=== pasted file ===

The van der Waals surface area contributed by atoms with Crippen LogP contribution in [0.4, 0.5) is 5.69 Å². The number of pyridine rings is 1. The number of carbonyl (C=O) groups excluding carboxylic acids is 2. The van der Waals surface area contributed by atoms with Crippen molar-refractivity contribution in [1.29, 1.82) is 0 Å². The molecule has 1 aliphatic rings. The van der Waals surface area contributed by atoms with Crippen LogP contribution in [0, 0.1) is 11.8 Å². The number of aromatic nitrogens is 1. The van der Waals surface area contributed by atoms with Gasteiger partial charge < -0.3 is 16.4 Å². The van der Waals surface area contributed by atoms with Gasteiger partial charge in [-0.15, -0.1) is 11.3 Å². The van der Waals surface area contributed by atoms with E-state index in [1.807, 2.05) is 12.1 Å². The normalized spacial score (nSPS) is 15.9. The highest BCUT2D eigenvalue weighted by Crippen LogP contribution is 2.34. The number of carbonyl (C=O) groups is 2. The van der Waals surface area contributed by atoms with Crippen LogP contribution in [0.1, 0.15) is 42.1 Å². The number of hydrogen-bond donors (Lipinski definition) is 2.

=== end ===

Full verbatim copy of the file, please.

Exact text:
The van der Waals surface area contributed by atoms with Crippen LogP contribution in [0.4, 0.5) is 5.69 Å². The number of pyridine rings is 1. The number of carbonyl (C=O) groups excluding carboxylic acids is 2. The van der Waals surface area contributed by atoms with Crippen molar-refractivity contribution in [1.29, 1.82) is 0 Å². The molecule has 1 aliphatic rings. The van der Waals surface area contributed by atoms with Crippen LogP contribution in [0, 0.1) is 11.8 Å². The number of aromatic nitrogens is 1. The van der Waals surface area contributed by atoms with Gasteiger partial charge < -0.3 is 16.4 Å². The van der Waals surface area contributed by atoms with Gasteiger partial charge in [-0.15, -0.1) is 11.3 Å². The van der Waals surface area contributed by atoms with E-state index in [1.807, 2.05) is 12.1 Å². The normalized spacial score (nSPS) is 15.9. The highest BCUT2D eigenvalue weighted by Crippen LogP contribution is 2.34. The number of carbonyl (C=O) groups is 2. The van der Waals surface area contributed by atoms with Crippen LogP contribution in [0.1, 0.15) is 42.1 Å². The number of hydrogen-bond donors (Lipinski definition) is 2.